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Supplementum Epigraphicum Graecum: 55.1264bis


PARAPEGMA FRAGMENTS AT MILETOS


Greek text:     Miletos_639 , Miletos_640
Provenance:     Miletos , Ionia
Date:   c. 130 & 109 B.C.
Format:   see key to translations

A parapegma was a method of keeping track of the sidereal year and associated weather patterns. For a good general introduction to this complicated topic, see L. Taub, "Ancient Meteorology", pp. 20-26 ( Google Books ).

Some fragments found in Miletos at the beginning of the 20th century provide the best example of a parapegma inscribed on stone, complete with drilled holes (shown here as ) for the insertion of a peg to mark the days. Unfortunately the relationship between the seven separate fragments is difficult to establish, but it seems most likely that they belong to two inscriptions of different dates, with the traditional numbers 456A+456C+456D+456N and 456B+84+1604. The first inscription was attributive (that is, it named the authorities for each observation), while the second inscription included some general remarks about the topic, while .

The approximate date of the inscriptions can be established by the mention of two magistrates: Epikrates the Milesian stephanephoros (c. 130 B.C.), and Polykleitos the Athenian archon (110/09 B.C.). See A. Jones, "The Miletos Inscription on Calendrical Cycles: IMilet inv. 84 + inv. 1604", p. 113 with n.7 ( PDF ).

The translation of 456C is by G. Bevan, A. Jones & D. Lehoux, "The Miletus Parapegma and the Keskintos Astronomical Inscription: New Evidence from Reflectance Transformation Imaging" ( PDF ). The translation of fragments 84 and 1604 is by A. Jones, "The Miletos Inscription on Calendrical Cycles: IMilet inv. 84 + inv. 1604", ( PDF ). The translation of the other fragments is by D. Lehoux, "The Parapegma Fragments from Miletus" (ZPE, 2005 ).



[A]
. . . according to Eu....
. . . [according to the] Indian Kallaneus
. . . sets in the [eve]ning
. . . [there is a] change in the weather, with hail, [according to] . . .         . . . disappears in the evening. It hails
. . . and Zephyros blows.
. . . , and according to the Indian Kallaneus . . .
    . . . evening . . . [accordi]ng to Euktemon.  
  Capella sets acronychally ac[cording] to both Philippos and the Egyptians.
  Capella sets in the evening according to the Indian Kallaneus.  
  Aquila rises in the evening according to Euktemon.
  Arcturus sets in the morning and there is a change [in the] weather according to Euktemon. On this day Aquila rises in the evening also, ac[cording to] Philippos.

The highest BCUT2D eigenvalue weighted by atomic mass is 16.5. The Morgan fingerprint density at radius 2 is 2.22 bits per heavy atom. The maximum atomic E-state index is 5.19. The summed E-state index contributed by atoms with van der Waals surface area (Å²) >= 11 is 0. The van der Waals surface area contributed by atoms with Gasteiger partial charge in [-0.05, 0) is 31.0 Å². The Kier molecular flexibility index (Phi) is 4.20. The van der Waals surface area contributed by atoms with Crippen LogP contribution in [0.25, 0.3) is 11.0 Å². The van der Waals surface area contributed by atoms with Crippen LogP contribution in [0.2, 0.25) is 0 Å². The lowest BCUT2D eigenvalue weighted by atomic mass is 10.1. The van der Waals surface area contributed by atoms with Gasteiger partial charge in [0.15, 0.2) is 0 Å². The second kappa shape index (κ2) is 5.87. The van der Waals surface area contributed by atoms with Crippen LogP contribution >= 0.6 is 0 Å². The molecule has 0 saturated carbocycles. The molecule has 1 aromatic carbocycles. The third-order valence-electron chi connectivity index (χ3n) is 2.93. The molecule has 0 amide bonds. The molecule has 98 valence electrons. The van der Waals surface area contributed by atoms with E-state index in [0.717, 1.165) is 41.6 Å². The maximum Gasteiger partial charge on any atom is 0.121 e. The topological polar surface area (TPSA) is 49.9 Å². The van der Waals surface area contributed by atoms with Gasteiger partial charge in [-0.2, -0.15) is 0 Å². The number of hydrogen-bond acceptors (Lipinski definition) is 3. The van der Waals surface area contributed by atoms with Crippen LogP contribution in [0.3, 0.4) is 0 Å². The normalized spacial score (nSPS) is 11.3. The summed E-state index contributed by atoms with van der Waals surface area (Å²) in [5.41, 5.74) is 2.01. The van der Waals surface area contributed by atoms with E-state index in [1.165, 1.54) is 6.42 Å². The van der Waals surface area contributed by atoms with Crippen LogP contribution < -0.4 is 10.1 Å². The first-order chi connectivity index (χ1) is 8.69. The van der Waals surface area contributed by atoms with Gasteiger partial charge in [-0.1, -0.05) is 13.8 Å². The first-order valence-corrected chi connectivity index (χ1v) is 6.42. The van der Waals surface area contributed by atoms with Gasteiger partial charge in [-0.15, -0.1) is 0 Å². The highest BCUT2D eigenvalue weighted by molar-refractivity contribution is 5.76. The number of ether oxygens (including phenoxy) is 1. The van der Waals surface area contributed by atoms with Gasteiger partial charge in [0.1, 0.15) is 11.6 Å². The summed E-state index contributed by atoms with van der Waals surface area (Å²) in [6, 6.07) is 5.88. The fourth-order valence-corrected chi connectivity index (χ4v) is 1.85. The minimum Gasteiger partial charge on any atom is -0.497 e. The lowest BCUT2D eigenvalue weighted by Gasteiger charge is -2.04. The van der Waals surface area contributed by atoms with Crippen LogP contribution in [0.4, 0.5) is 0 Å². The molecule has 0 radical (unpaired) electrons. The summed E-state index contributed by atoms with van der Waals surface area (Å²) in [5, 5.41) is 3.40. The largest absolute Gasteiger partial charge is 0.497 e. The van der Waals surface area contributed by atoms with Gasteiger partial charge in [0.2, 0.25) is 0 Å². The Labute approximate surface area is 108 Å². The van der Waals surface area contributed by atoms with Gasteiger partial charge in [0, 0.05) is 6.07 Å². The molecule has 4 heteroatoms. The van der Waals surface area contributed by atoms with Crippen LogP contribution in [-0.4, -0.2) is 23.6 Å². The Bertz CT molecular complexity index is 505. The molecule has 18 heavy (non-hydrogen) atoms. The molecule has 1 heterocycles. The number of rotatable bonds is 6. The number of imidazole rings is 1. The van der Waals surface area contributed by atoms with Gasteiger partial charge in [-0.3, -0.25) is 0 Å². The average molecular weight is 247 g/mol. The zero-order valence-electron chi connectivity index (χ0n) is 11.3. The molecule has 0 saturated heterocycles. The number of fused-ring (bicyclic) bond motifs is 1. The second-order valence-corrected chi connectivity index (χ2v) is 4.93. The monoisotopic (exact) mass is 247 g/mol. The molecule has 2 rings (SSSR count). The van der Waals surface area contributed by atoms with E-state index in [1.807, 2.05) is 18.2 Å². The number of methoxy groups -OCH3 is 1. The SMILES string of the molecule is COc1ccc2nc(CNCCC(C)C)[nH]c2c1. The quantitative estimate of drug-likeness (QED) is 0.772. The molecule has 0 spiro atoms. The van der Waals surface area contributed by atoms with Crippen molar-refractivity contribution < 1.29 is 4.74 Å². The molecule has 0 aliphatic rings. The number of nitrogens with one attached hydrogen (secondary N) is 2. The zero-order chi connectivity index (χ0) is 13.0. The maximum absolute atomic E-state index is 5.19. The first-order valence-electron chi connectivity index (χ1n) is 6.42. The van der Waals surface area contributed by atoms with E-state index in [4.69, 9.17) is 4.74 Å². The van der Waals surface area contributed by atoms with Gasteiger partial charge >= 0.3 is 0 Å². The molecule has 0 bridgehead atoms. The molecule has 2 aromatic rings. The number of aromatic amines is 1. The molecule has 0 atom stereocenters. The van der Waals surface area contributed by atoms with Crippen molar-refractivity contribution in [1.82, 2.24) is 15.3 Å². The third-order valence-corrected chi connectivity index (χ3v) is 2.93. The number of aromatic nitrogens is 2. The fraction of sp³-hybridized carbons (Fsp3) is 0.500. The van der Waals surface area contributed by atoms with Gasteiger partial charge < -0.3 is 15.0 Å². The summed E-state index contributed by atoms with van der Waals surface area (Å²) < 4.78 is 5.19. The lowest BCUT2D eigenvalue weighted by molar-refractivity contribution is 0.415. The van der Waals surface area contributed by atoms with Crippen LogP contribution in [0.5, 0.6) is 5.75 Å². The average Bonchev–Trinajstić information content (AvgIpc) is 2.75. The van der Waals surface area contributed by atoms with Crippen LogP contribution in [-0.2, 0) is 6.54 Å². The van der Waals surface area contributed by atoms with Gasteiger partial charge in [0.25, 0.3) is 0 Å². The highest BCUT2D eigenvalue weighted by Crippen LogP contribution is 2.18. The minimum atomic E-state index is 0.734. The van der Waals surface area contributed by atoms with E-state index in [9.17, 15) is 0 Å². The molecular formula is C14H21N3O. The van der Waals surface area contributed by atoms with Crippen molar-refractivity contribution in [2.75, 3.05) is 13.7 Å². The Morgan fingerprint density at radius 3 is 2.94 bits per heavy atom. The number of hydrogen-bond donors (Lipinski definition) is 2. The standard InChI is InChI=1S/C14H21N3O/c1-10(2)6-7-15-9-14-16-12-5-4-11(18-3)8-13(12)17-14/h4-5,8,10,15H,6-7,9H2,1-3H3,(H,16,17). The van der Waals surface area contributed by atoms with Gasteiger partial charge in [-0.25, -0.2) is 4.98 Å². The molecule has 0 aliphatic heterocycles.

[D]
. . .
. . .  
  . . . sets [acrony]chally according to . . . and the Egyptians.
  the south wind blows according to Eudoxos [and the] Egyptians; and according to the Indian Kal[laneus,] Scorpio sets with thunder and wind.
   
  . . . rise acronychally . . . [according to] Eudoxos and the E[gypti]ans.
. . . rises in the [eve]ning.
. . .
      K . . .
  Orion . . . according to . . .
  The Hyades . . . according to . . . [and] . . .
Lyra . . . according to . . .
  The Hyades . . . very much . . .
  It is stor[my] . . .
  The Hyades . . . It is stor[my] . . .
  . . .


[C]   [Epi]krates [son] of Pylo[n]
. . . little disks like a handle
. . . [each] column is
. . . of each zodiacal sign. The little disks
. . . [co]lumn, to each dowel (?)
. . . Sun (?) traveling, the risings and settings of the stars
. . . sign . . .
    . . . to install markers for the following (month?). Whenever the month has passed, to transfer the days to the register of the days in the drilled holes . . .
. . .
. . .
    . . .
. . .
  . . .
. . .
. . .
. . .
  Ly[ra] . . .
. . .
  . . .


[N]   . . . there is a change in the weather . . . according to Euktemon, and at the . . .  
. . . [according to] Philippos. And Arcturus [sets] . . . and there is a change in the weather.
. . . rise in the morning . . .
. . . for the same ones, according to Philippos . . .
. . . according to Eudoxos. The Pleiades [ri]se
. . . rise . . .
[According to] Kalla[neus] of the Indians . . .


[B]
 
 
  The sun is [in Sagitta]rius.
  . . . sets in the morning and Pro[cyon] sets in the morning.
  . . . sets in the morning.
  [Sagittar]ius begins rising in the morning and the w[hole] of Perseus sets in [the] morning.
[]   The middle of [Sco]rpio rises in the morning.
   
  ...EUMA rises in the morning.
[]   The southern fish begins to set acronychally .
  Aquila rises in the morning
  [? Gemin]i [?finishes] setting
     
30 (days)
  The sun is in Aquarius
  . . . begins setting in the morning and Lyra sets.
   
  Cygnus begins to set acronychally .
                 
  Andromeda begins rising in the morning.
   
  Aquarius is in the middle of rising.
  Pegasus begins to rise in the morning.
 
  The whole of Centaurus sets in the morning.
  The whole of Hydra sets in the morning.
  Cetus begins to set acronychally .
X   Sagitta sets. The season of the continuous west wind.
       
  The whole of Cygnus sets acronychally .
[]  
    [   The sun is in Aries]
  . . . T...
  M . . . L...
  K . . . D...
 
  K [r]is[es] . . .
 
  O... . . . acronychally
 
  The Pl[eiades] . . .
 
  K . . . A...
  . . .
 
 


[84]
. . . [from the] summer solstice occurring in the archonship of Apseudes on the 13th of Skirophorion, which was, according to the Egyptians the 21st of Phamenoth, until the one occurring in archonship of Polykleitos, the 14th of Skirophorion, or according [to the] Egypt[ians], the 11th of [Pay]ni . . .
. . .
. . .
      . . .
. . .
. . . and [he established the] [7]6-year period [containing] . . . days . . .
. . .
. . .


[1604]
. . .
. . . memorial
. . . of the men
. . . defects(?) ...
. . . And Meton of Athens established a 19-year cycle, making its beginning [from] . . .
. . .
    . . .
. . .
. . .
intercalary (months) . . .
suitably . . .
Meton, so that . . .
. . . of the intercalary months . . .
. . .


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